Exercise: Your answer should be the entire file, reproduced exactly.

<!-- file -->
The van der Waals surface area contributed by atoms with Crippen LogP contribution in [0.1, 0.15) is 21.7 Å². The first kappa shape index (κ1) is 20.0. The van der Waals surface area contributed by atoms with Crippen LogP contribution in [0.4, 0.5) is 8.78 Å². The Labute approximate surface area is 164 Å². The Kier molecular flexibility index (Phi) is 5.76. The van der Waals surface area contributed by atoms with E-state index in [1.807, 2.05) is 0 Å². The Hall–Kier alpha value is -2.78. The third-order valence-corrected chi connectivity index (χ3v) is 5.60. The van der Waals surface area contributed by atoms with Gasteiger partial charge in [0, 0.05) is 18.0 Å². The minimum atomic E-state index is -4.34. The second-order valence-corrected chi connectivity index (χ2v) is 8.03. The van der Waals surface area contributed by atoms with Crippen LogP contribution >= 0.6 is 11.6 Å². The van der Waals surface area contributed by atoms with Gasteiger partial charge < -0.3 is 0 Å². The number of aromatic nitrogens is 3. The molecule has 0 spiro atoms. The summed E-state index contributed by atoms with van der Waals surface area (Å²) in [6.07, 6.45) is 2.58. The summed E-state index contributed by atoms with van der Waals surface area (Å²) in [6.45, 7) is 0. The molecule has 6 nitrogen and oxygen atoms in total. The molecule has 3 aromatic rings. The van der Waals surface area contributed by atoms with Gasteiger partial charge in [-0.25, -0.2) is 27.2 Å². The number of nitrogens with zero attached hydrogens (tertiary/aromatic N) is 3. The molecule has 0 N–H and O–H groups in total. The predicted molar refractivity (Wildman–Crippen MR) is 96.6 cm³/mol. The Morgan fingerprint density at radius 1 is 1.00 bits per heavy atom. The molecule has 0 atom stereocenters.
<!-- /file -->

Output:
The van der Waals surface area contributed by atoms with Crippen LogP contribution in [0.1, 0.15) is 21.7 Å². The first kappa shape index (κ1) is 20.0. The van der Waals surface area contributed by atoms with Crippen LogP contribution in [0.4, 0.5) is 8.78 Å². The Labute approximate surface area is 164 Å². The Kier molecular flexibility index (Phi) is 5.76. The van der Waals surface area contributed by atoms with E-state index in [1.807, 2.05) is 0 Å². The Hall–Kier alpha value is -2.78. The third-order valence-corrected chi connectivity index (χ3v) is 5.60. The van der Waals surface area contributed by atoms with Gasteiger partial charge in [0, 0.05) is 18.0 Å². The minimum atomic E-state index is -4.34. The second-order valence-corrected chi connectivity index (χ2v) is 8.03. The van der Waals surface area contributed by atoms with Crippen LogP contribution >= 0.6 is 11.6 Å². The van der Waals surface area contributed by atoms with Gasteiger partial charge < -0.3 is 0 Å². The number of aromatic nitrogens is 3. The molecule has 0 spiro atoms. The summed E-state index contributed by atoms with van der Waals surface area (Å²) in [6.07, 6.45) is 2.58. The summed E-state index contributed by atoms with van der Waals surface area (Å²) in [6.45, 7) is 0. The molecule has 6 nitrogen and oxygen atoms in total. The molecule has 3 aromatic rings. The van der Waals surface area contributed by atoms with Gasteiger partial charge in [-0.25, -0.2) is 27.2 Å². The number of nitrogens with zero attached hydrogens (tertiary/aromatic N) is 3. The molecule has 0 N–H and O–H groups in total. The predicted molar refractivity (Wildman–Crippen MR) is 96.6 cm³/mol. The Morgan fingerprint density at radius 1 is 1.00 bits per heavy atom. The molecule has 0 atom stereocenters.